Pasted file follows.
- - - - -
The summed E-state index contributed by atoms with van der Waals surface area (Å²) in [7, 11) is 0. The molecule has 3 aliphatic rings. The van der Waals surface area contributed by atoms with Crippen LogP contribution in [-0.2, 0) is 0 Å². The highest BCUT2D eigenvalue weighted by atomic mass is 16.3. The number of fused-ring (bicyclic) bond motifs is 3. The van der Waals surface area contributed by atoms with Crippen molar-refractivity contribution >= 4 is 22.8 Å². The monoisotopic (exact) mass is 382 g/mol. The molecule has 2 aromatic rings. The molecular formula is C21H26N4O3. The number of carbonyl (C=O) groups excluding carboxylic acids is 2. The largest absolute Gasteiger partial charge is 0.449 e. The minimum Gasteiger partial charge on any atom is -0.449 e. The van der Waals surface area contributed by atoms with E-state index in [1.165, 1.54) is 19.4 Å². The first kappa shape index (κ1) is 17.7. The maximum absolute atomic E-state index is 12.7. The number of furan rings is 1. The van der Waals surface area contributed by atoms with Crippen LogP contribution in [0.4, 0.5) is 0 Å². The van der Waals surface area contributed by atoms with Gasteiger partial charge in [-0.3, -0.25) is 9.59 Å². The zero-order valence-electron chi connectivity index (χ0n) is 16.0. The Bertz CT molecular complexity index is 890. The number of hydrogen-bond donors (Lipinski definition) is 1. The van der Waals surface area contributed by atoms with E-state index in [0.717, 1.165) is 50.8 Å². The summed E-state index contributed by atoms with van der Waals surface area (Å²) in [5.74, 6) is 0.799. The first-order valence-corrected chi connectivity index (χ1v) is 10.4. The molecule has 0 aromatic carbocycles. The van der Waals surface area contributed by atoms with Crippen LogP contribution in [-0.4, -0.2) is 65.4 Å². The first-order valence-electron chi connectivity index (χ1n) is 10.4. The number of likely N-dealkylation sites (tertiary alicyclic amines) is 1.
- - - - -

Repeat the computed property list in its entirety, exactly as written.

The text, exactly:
The summed E-state index contributed by atoms with van der Waals surface area (Å²) in [7, 11) is 0. The molecule has 3 aliphatic rings. The van der Waals surface area contributed by atoms with Crippen LogP contribution in [-0.2, 0) is 0 Å². The highest BCUT2D eigenvalue weighted by atomic mass is 16.3. The number of fused-ring (bicyclic) bond motifs is 3. The van der Waals surface area contributed by atoms with Crippen molar-refractivity contribution >= 4 is 22.8 Å². The monoisotopic (exact) mass is 382 g/mol. The molecule has 2 aromatic rings. The molecular formula is C21H26N4O3. The number of carbonyl (C=O) groups excluding carboxylic acids is 2. The largest absolute Gasteiger partial charge is 0.449 e. The minimum Gasteiger partial charge on any atom is -0.449 e. The van der Waals surface area contributed by atoms with E-state index in [1.165, 1.54) is 19.4 Å². The first kappa shape index (κ1) is 17.7. The maximum absolute atomic E-state index is 12.7. The number of furan rings is 1. The van der Waals surface area contributed by atoms with Crippen LogP contribution in [0.4, 0.5) is 0 Å². The van der Waals surface area contributed by atoms with Gasteiger partial charge in [-0.3, -0.25) is 9.59 Å². The zero-order valence-electron chi connectivity index (χ0n) is 16.0. The Bertz CT molecular complexity index is 890. The number of hydrogen-bond donors (Lipinski definition) is 1. The van der Waals surface area contributed by atoms with E-state index in [0.717, 1.165) is 50.8 Å². The summed E-state index contributed by atoms with van der Waals surface area (Å²) in [5.74, 6) is 0.799. The first-order valence-corrected chi connectivity index (χ1v) is 10.4. The molecule has 0 aromatic carbocycles. The van der Waals surface area contributed by atoms with Crippen LogP contribution in [-0.4, -0.2) is 65.4 Å². The first-order valence-electron chi connectivity index (χ1n) is 10.4. The number of likely N-dealkylation sites (tertiary alicyclic amines) is 1.